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Old 10-08-2017, 02:53 PM   #1
whosnext
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Probability of being Oversetted on the Flop

I was watching a NLHE poker tournament recently and a key hand arose in which two players each flopped a set. All the players' chips inevitably made their way to the center of the table, and one player felted the other. It turned out to be a key hand in determining the winner of the tournament. The broadcasters said that set-over-set is a rare phenomenon in NLHE that every poker player dreads.

Here I want to explore exactly how rare set-over-set on the flop actually is.

There are different ways to explore this question. What I have chosen to do is to look at the following:

- Hero has a pocket pair (X,X)
- Flop comes three distinct ranks (X,Y,Z) -> Hero flops a set
- What is the probability that an opponent has flopped a higher set than Hero?

For simplicity of calculations, I will assume that all opponents' cards are random (e.g., nobody ever folds pre-flop). It doesn't matter for what follows, but we can suppose that Hero had the X of spades and the X of hearts, and the flop comes X of diamonds, Y of spades, and Z of clubs.


Case 1: One Opponent

Now that we have "fixed" 5 of the cards (Hero's two hole cards and the three flop cards), there remain 47 other cards that the one opponent can have. Clearly, for Villain to have also flopped a set, he must have a pocket pair and a third card of that rank must appear on the flop. So the probability that Villain has flopped a set of Rank R is given by (for all ranks other than X):

= [C(1,1)*C(11,1)/C(12,2)] * [C(3,2)/C(47,2)]

where the first term in brackets is the prob that Rank R appears on the flop (remember that, other than X, the other two flop cards are distinct ranks not equal to X). The second term in brackets is the prob that Villain has a pocket pair of Rank R.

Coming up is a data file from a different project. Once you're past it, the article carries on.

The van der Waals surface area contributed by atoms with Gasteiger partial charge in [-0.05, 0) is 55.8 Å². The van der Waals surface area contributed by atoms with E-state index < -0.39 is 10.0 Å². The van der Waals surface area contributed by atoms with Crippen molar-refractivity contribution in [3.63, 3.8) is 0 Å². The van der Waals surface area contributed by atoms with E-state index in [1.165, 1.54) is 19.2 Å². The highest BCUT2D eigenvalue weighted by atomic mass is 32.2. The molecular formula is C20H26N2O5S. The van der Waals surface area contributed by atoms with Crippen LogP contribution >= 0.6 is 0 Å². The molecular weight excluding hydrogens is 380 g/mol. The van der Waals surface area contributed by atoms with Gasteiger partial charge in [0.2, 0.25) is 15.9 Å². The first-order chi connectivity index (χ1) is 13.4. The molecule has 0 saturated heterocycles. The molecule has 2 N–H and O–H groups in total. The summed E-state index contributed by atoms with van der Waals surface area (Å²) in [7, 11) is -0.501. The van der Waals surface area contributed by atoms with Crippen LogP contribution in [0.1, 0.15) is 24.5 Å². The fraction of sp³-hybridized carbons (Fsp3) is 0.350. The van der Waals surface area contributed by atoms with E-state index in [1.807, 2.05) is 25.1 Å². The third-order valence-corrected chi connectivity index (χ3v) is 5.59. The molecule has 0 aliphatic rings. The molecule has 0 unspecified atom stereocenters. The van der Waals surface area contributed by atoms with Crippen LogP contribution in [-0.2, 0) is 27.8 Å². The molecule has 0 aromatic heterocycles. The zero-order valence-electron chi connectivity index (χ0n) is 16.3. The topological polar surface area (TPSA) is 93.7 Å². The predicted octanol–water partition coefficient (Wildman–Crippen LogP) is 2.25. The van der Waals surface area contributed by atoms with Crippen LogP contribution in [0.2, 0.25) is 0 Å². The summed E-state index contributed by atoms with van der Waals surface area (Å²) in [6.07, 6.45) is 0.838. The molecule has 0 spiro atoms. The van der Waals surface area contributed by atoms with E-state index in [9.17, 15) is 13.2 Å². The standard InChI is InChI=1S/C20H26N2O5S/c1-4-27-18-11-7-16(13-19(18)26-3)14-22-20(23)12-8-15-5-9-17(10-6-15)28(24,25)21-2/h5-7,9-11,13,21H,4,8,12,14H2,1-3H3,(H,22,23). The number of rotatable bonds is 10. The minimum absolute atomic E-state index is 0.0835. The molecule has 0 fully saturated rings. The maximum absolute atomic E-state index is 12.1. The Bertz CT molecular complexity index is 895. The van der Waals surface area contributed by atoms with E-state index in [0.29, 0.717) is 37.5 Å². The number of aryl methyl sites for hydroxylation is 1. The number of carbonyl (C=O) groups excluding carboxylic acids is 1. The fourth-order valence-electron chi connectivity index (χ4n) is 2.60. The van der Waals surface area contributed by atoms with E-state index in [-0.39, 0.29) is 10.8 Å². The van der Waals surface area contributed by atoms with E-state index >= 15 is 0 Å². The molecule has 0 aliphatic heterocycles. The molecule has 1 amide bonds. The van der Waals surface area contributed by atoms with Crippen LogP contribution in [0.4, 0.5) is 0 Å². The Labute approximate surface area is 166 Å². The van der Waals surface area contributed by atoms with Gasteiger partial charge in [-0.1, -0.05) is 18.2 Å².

= (11/66) * (3/1081)

= 33/71346

= 1/2162

This is the probability that Villain has flopped a set of Rank R, for all R other than X.

The probability of Villain flopping an over-set (higher than Hero's set) is now easy to see. Clearly, an over-set is a set of higher rank than X. Using the standard rank values (Ace=14, King=13, Queen=12, Jack=11, Ten=10, ..., Deuce=2), we clearly have:

Prob(overset on flop when Hero flops a set of X's when facing one opponent):
= (14-X)/2162

Of course, when X=14 (Hero flops a set of aces), she cannot be oversetted. When X=13 (Hero flops a set of Kings), she can only be oversetted by a set of Aces, etc. The highest overset probability, of course, occurs if Hero flops a set of deuces.

At the bottom of this post we will present a table of all the overset probabilities for any number of opponents and for any X (Hero's set rank).


Case 2: Two Opponents

In this case there are now two opponents who can each flop a set of Rank R (as above the probability of any set is the same for all ranks other than X).

There are three observations that are relevant here. First, note that it is impossible for any opponent to flop the same set as Hero (there are only four cards in the deck of each rank). Second, by the same reasoning, it is impossible for both opponents to flop the same set. Third, it is possible for both opponents to flop different sets (clearly, this would occur if one opponent had hole cards YY and the other opponent had hole cards ZZ).

The Principle of Inclusion-Exclusion (PIE) tells us when there are two opponents:

Prob(at least one opponent flops an overset) = 2*Prob(either opponent flops an overset) - Prob(both opponents flop an overset)

Using the logic of the "independence" of multiple players flopping sets, as in the first case above:

Prob(either opponent flops an overset):
= (14-X)/2162

Using the logic that the only way two opponents can both flop sets (oversets) is for them to each flop a different set (overset), we have:

Prob(both opponents flop an overset):
= [C(14-X),2)/C(12,2)] * [C(3,2)*C(3,2)/C(47,4)/3]